Welcome back to our ‘In-Review’ series, where we pick apps from the app stores to put under the microscope to see how they can be optimised for organic acquisition, drive further engagement and increase retention. 

Each month we will review a different app focusing on onboarding, user journey flow, App Store Optimisation, mCRM, UX, UI and much more- all integral elements of our holistic App Growth Programme.

This month, we will be reviewing Meditopia: Anxiety Motivation in the Google Play Store.

About the App:

In 2018, Apple named “self-care” its app trend of the year. Since then, there is no doubt that meditation and mindfulness apps have proliferated, embedding themselves, and even leading in the app store leaderboards for the health and fitness category. One of the rising contenders in this category is Meditopia, a meditation app aiming to enable users to remain ‘calm, reduce stress, sleep well, love, find peace and start a deep discovery within themselves’. The app contains hundreds of meditation sessions across different topics with specialised programs.

We took a closer look at the Meditopia app on Android to see what we feel it does well and where we feel there are further opportunities to accelerate app growth.

Blueprint for virality 

Commendation:

A great way to encourage app virality and organic growth is through the implementation of social sharing features and viral content within the app. With an abundance of self-reflective quotes and highly instagrammable visuals, Meditopia have done a great job in creating a blueprint for their user base to expand. 

Meditopia does a good job of driving sharing behaviour through its UX and UI. The ‘daily inspiration’ gallery, hosting the week’s daily quotes, clearly mark the frame with a ‘Share’ headline and display a concise and big share button to encourage sharing to Instagram. The app also gives the user the option to share portrait or square sizes for Instagram stories or feed through a toggle that reflects a preview of the shared image, prior to posting. Meditopia have ensured that the shared thumbnail imagery is clearly watermarked with the Meditopia logo, to increase brand awareness. 

Additionally, Meditopia have utilised push messaging to highlight their daily quotes content. They send a single quotes push daily, ensuring they don’t inundate their users through push but communicate enough to drive re-engagement with the app. Their user journey encourages the sharing loop, with a push that deeplinks to the relevant content in the app. Their use of push-messaging will only increase the usage of their sharing feature and, in turn, increase organic traction of their app.

Observation:

Whilst viral content will extend the reach of your app to potential users, there are many other strategies to harness to encourage organic acquisition. An extensive discoverability strategy will ensure that you can alleviate your reliance on paid media for acquisition and in fact, fill your app with organic users that are more often than not the highest quality users in terms of return on investment. There are some things that Meditopia can implement, or optimise, to encourage organic discovery of their app.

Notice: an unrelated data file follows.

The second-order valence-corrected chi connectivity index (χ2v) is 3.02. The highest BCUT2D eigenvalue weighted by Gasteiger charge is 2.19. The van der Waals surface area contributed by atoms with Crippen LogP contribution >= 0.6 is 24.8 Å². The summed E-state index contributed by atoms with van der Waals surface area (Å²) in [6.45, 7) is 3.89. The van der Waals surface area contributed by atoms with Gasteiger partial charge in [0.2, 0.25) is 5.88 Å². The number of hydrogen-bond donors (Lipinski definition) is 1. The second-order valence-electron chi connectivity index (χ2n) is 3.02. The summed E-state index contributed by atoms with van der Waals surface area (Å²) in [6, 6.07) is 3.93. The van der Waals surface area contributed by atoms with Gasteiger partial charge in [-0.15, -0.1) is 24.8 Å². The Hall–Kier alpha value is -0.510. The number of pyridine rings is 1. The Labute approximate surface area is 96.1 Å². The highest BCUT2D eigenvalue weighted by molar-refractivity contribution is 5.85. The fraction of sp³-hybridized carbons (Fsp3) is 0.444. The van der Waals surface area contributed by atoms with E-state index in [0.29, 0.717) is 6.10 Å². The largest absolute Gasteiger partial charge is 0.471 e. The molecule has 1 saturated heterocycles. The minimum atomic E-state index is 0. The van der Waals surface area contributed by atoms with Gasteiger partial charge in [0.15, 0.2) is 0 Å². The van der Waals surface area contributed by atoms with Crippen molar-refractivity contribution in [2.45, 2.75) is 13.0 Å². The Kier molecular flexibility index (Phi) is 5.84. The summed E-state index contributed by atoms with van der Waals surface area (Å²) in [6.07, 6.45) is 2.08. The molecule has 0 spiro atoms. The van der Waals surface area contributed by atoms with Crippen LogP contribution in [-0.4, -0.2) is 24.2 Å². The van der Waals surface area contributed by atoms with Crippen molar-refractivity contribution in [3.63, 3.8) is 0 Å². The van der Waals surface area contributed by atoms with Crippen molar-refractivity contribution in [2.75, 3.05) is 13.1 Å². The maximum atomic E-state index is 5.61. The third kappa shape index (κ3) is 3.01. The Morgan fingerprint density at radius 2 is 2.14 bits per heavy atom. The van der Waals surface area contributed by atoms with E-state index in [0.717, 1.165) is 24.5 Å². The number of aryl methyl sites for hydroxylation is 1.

Recommendation:

With 27% of users finding applications using a mobile web search, optimising for App Pack search results is a great way to capture high-intent users who are actively looking for your services on mobile web. When searching for ‘meditation app’ on Google via mobile, Meditopia appears low down on the App Pack search results. Executing an App Store Optimisation programme that considers keyword optimisation for App Packs is highly recommended to ensure that Meditopia appears above competitors in the search results.

Feature frenzy: how much is too much?

Commended:

A great way to encourage engagement with their meditation content is the gamified features within the Meditopia app. ‘Challenges’ such as the completion of three sessions to collect a badge, are embedded in the feed and separately tracked in the user’s profile settings. ‘Gamification boosts engagement by one third, with online commenting rising by 13%, social media sharing by 22%, and content discovery by 68%,’ so gamified elements will ensure that usage of the core content of the app is incentivised. 

Observation:

Meditopia is rich in content and features – the most prominent screens highlight their programs with categorised topics such as ‘sleep,’ ‘emotions,’ and ‘daily life’ – there is also a toggle to switch the view to ‘Quick Now’ for short meditation snippets when on the go. Outside of this, there are even more features such as their blog, daily quotes, notes, calendar and more, within the user’s profile screen. 

Recommendation:

Sometimes less is more. With a range of elements in the app, from content to tracking your meditation journey, the app can appear to be overwhelming and many features will potentially be under-utilised. More features do not necessarily better a product and increasing feature releases don’t necessarily drive growth. An example is the integrated blog content from the app, which serves users a web view of the blog, actually breaks the native feel of the user journey. We recommend taking a deep-dive into the app’s product analytics to gain insight into what features users engage with the most, and then iterate, test and optimise the core elements. 

Want us to review an app in the stores? Send us an email with your recommendation! Check out the last In-Review post, where we review the Vero app.

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